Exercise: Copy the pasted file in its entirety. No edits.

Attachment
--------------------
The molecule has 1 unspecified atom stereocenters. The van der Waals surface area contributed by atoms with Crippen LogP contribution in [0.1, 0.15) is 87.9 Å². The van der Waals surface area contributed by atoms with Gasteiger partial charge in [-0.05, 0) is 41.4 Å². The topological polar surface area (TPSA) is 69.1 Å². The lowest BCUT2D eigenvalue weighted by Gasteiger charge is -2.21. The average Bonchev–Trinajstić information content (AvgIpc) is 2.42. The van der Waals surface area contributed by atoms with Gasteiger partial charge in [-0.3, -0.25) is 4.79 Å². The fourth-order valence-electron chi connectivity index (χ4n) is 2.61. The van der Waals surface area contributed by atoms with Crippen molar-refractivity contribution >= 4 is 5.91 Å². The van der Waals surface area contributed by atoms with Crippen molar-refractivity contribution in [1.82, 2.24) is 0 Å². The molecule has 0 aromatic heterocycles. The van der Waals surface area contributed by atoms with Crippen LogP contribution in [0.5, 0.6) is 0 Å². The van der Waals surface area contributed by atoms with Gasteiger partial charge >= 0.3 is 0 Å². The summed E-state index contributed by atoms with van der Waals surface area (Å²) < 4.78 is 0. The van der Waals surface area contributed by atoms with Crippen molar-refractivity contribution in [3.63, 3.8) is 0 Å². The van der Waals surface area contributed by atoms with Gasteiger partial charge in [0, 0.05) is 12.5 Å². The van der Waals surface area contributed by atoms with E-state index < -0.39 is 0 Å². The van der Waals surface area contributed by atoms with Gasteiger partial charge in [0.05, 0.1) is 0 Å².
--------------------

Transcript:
The molecule has 1 unspecified atom stereocenters. The van der Waals surface area contributed by atoms with Crippen LogP contribution in [0.1, 0.15) is 87.9 Å². The van der Waals surface area contributed by atoms with Gasteiger partial charge in [-0.05, 0) is 41.4 Å². The topological polar surface area (TPSA) is 69.1 Å². The lowest BCUT2D eigenvalue weighted by Gasteiger charge is -2.21. The average Bonchev–Trinajstić information content (AvgIpc) is 2.42. The van der Waals surface area contributed by atoms with Gasteiger partial charge in [-0.3, -0.25) is 4.79 Å². The fourth-order valence-electron chi connectivity index (χ4n) is 2.61. The van der Waals surface area contributed by atoms with Crippen molar-refractivity contribution >= 4 is 5.91 Å². The van der Waals surface area contributed by atoms with Crippen molar-refractivity contribution in [1.82, 2.24) is 0 Å². The molecule has 0 aromatic heterocycles. The van der Waals surface area contributed by atoms with Crippen LogP contribution in [0.5, 0.6) is 0 Å². The van der Waals surface area contributed by atoms with Gasteiger partial charge >= 0.3 is 0 Å². The summed E-state index contributed by atoms with van der Waals surface area (Å²) < 4.78 is 0. The van der Waals surface area contributed by atoms with Crippen molar-refractivity contribution in [3.63, 3.8) is 0 Å². The van der Waals surface area contributed by atoms with Gasteiger partial charge in [0, 0.05) is 12.5 Å². The van der Waals surface area contributed by atoms with E-state index < -0.39 is 0 Å². The van der Waals surface area contributed by atoms with Gasteiger partial charge in [0.05, 0.1) is 0 Å².